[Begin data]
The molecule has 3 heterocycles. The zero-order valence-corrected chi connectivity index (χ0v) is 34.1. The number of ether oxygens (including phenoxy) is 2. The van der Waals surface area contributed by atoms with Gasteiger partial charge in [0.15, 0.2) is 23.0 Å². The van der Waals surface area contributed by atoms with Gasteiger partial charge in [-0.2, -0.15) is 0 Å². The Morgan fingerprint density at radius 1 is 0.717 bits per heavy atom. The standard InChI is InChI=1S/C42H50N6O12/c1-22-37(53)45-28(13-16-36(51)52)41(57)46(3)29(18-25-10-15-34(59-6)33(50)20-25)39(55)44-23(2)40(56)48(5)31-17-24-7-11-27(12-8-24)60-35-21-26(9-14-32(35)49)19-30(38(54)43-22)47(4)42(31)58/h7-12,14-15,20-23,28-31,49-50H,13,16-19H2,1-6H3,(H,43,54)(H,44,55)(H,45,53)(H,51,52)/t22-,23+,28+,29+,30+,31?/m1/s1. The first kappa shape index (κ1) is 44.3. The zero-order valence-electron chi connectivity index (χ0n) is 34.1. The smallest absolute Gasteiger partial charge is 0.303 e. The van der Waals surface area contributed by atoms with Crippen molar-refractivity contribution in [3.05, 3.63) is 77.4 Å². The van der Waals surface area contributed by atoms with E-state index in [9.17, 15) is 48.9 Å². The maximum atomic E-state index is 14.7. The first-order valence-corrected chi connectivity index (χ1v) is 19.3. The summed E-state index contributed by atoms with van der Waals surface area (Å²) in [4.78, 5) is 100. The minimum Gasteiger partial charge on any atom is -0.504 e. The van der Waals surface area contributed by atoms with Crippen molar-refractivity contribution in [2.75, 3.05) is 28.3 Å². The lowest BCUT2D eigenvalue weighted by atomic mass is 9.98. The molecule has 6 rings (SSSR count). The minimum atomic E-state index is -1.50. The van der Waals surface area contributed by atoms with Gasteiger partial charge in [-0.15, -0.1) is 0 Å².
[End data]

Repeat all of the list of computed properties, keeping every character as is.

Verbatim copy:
The molecule has 3 heterocycles. The zero-order valence-corrected chi connectivity index (χ0v) is 34.1. The number of ether oxygens (including phenoxy) is 2. The van der Waals surface area contributed by atoms with Gasteiger partial charge in [0.15, 0.2) is 23.0 Å². The van der Waals surface area contributed by atoms with Gasteiger partial charge in [-0.2, -0.15) is 0 Å². The Morgan fingerprint density at radius 1 is 0.717 bits per heavy atom. The standard InChI is InChI=1S/C42H50N6O12/c1-22-37(53)45-28(13-16-36(51)52)41(57)46(3)29(18-25-10-15-34(59-6)33(50)20-25)39(55)44-23(2)40(56)48(5)31-17-24-7-11-27(12-8-24)60-35-21-26(9-14-32(35)49)19-30(38(54)43-22)47(4)42(31)58/h7-12,14-15,20-23,28-31,49-50H,13,16-19H2,1-6H3,(H,43,54)(H,44,55)(H,45,53)(H,51,52)/t22-,23+,28+,29+,30+,31?/m1/s1. The first kappa shape index (κ1) is 44.3. The zero-order valence-electron chi connectivity index (χ0n) is 34.1. The smallest absolute Gasteiger partial charge is 0.303 e. The van der Waals surface area contributed by atoms with Crippen molar-refractivity contribution in [3.05, 3.63) is 77.4 Å². The van der Waals surface area contributed by atoms with E-state index in [9.17, 15) is 48.9 Å². The maximum atomic E-state index is 14.7. The first-order valence-corrected chi connectivity index (χ1v) is 19.3. The summed E-state index contributed by atoms with van der Waals surface area (Å²) in [4.78, 5) is 100. The minimum Gasteiger partial charge on any atom is -0.504 e. The van der Waals surface area contributed by atoms with Crippen molar-refractivity contribution in [2.75, 3.05) is 28.3 Å². The lowest BCUT2D eigenvalue weighted by atomic mass is 9.98. The molecule has 6 rings (SSSR count). The minimum atomic E-state index is -1.50. The van der Waals surface area contributed by atoms with Gasteiger partial charge in [-0.15, -0.1) is 0 Å².